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Poem of the Week: Margarita Delcheva
Posted By Ben Pease On July 20, 2012 @ 12:54 pm In Poems of the Week | No Comments
Our life is boring.
The fat caterpillar makes a ring
on your walking stick. I want
to be consumed by wind,
the smell of oyster mushrooms
and red horses. When folded, things become
unrecognizable like hotdog paste.
Thank god for the unresolved.
The corner of your mouth
a heron holding lavender in its beak,
headed east and west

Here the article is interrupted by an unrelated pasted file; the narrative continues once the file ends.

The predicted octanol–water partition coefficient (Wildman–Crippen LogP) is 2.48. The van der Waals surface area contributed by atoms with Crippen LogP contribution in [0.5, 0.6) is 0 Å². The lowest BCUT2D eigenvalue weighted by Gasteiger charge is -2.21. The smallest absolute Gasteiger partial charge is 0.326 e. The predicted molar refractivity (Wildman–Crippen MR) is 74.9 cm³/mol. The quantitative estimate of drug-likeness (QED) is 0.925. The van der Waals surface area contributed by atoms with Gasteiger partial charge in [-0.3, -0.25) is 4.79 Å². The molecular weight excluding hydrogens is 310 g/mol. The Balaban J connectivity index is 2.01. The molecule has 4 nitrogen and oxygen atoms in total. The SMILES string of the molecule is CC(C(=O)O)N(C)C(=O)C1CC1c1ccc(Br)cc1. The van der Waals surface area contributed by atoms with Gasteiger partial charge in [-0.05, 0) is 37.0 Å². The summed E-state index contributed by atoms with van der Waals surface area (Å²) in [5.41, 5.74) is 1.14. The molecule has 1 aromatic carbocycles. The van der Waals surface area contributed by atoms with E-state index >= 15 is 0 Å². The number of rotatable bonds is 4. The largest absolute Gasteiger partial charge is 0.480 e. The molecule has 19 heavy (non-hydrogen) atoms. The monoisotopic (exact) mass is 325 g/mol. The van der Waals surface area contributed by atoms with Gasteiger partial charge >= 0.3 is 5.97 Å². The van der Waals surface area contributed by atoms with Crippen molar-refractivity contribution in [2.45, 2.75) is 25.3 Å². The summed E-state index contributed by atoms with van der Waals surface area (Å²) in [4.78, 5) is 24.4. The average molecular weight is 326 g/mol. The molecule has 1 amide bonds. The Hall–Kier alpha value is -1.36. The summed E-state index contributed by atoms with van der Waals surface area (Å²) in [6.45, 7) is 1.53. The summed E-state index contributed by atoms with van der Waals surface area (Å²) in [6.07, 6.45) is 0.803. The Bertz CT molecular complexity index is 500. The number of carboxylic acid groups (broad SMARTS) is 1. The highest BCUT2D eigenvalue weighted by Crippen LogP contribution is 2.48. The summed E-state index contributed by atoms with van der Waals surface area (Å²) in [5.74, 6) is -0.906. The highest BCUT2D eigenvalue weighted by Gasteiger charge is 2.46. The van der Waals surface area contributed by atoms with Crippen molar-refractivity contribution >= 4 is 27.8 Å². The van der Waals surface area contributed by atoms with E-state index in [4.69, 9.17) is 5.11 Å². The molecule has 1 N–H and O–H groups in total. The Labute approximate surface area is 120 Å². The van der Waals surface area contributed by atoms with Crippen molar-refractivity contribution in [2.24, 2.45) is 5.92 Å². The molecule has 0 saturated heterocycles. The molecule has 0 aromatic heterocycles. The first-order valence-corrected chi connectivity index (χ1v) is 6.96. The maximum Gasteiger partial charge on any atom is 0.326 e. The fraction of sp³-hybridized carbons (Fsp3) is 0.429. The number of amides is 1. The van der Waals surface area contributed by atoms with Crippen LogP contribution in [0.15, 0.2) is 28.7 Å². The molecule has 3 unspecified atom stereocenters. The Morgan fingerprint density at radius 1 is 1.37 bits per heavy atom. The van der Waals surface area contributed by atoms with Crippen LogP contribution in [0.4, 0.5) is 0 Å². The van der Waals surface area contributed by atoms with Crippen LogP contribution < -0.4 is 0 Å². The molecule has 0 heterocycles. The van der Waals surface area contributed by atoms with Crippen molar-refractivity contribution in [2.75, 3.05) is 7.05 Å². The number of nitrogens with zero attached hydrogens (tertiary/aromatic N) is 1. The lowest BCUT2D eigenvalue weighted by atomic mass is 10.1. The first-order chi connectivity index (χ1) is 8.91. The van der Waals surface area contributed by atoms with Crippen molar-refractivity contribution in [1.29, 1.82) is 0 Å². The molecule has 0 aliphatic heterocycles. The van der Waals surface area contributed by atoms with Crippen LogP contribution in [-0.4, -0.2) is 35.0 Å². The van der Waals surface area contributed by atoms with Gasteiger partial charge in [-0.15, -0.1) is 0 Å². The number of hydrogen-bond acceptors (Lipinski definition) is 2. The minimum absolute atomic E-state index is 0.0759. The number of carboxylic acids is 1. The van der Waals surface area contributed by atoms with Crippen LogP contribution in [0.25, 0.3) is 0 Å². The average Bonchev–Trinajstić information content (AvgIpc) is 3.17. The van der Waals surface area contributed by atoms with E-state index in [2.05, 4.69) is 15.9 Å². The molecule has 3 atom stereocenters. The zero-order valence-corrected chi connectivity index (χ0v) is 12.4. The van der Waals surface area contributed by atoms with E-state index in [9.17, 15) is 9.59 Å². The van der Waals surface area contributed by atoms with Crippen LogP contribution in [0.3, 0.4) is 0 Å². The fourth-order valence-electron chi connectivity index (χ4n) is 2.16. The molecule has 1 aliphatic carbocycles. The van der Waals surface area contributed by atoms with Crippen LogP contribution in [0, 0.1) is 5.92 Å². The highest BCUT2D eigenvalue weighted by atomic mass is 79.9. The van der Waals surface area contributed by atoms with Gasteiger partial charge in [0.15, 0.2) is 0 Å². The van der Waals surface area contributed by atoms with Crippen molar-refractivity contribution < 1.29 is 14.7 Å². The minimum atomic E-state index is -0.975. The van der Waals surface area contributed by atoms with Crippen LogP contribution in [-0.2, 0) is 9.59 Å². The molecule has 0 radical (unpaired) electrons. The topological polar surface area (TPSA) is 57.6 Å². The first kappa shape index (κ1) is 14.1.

where the unripe pumpkins jump
in the oven by themselves, covered
in paint chips. The old house
they uprooted from the stinging nettle garden
in Brooklyn delivered itself
like a baby, like a block of ice
sure of itself. Its roof was sleeping
swans laying eggs to feed the ghosts
trapped there from the era of edible roses.
They press the chickens
when they pluck them
and break the wishbone.
Margarita Delcheva is a graduate of the NYU Creative Writing Program. Her recent poems have appeared in Sixth Finch, Fugue, Ep;phany, and Tuesday: An Art Project. The Eight-Finger Concerto, her poetry collection in Bulgarian, was published in Sofia, Bulgaria. Margarita currently resides and teaches in Brooklyn, New York.
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